Nine days after having their second child, parents Charlotte and Seth Schwartz received a phone call from the Ontario Newborn Screening Program that would change their lives forever. They were told that the results for their newborn son, Isaiah, came back with a positive screen. The very same day, Isaiah began to show symptoms and was later diagnosed with having a rare disorder, galactosemia.
Galactosemia is an inherited disease that affects the body’s ability to metabolize the sugar galactose, which is found in dairy products. As a result of this, Isaiah was immediately switched to a soy-based diet.
“There’s no way to treat it other than acutely, like life or death. You have to follow the diet because if they ingest the toxic sugars they can die of liver failure, brain damage or a combination of the two,” Charlotte explained. “Even if you follow the diet to the letter of the law it doesn’t mean that your kid is going to speak on time and walk on time. It doesn’t mean that they’ll ever be an average member of society.”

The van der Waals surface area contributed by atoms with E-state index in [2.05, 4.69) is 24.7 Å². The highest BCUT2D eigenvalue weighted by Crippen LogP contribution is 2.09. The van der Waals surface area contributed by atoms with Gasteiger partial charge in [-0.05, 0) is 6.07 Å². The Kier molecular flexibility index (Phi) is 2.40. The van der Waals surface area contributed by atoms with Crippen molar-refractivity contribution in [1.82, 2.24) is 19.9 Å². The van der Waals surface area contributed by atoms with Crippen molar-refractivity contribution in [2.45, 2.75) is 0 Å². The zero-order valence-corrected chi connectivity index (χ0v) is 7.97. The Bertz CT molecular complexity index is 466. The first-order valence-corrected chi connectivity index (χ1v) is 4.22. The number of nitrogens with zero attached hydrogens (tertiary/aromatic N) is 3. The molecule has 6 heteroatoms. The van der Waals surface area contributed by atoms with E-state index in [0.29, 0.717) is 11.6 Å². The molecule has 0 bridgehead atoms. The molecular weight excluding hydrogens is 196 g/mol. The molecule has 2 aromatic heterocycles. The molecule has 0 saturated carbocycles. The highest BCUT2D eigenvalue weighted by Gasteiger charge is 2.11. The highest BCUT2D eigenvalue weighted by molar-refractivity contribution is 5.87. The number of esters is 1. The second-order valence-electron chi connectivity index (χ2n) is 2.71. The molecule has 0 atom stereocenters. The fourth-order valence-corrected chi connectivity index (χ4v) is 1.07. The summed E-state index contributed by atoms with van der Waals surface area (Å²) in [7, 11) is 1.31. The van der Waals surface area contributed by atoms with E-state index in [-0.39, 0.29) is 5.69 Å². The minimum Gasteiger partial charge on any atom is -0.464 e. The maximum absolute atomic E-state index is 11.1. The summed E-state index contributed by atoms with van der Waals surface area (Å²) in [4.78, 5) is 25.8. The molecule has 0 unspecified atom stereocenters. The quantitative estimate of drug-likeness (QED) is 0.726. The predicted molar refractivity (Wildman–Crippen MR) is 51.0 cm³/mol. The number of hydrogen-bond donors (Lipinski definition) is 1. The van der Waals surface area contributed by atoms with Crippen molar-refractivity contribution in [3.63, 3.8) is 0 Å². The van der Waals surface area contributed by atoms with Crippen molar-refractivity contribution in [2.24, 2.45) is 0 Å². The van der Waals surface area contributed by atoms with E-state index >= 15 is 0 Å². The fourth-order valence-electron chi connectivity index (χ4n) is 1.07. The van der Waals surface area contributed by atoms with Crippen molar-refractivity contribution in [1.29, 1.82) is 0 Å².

There is no cure for galactosemia and very little information is available on the disease, which led the family to raise $15,000 last year. This was enough to establish a Galactosemia Research Fund at SickKids Hospital.
Roughly $12,500 was raised on Sept. 25, at the first annual Soy Boy Soirée. 200 guests enjoyed a fun-filled night including a comedy show, an auction and a brief talk by Dr. Andreas Schulze, director of the Newborn Screening Program and leader of the Galactosemia Research Fund. Dr. Schulze explained the importance of the research fund and what it is working towards.
“Research in galactosemia worldwide works in a very slow pace, there’s almost nobody doing research on it and the way we treat it hasn’t changed over the last 20 or 30 years,” Dr. Schulze explained.
The Schwartz family has set a goal to raise $50,000 before the end of the year. To donate towards the Galactosemia Research Fund visit www.sickkidsfoundation.com/page/runningforsoyboy.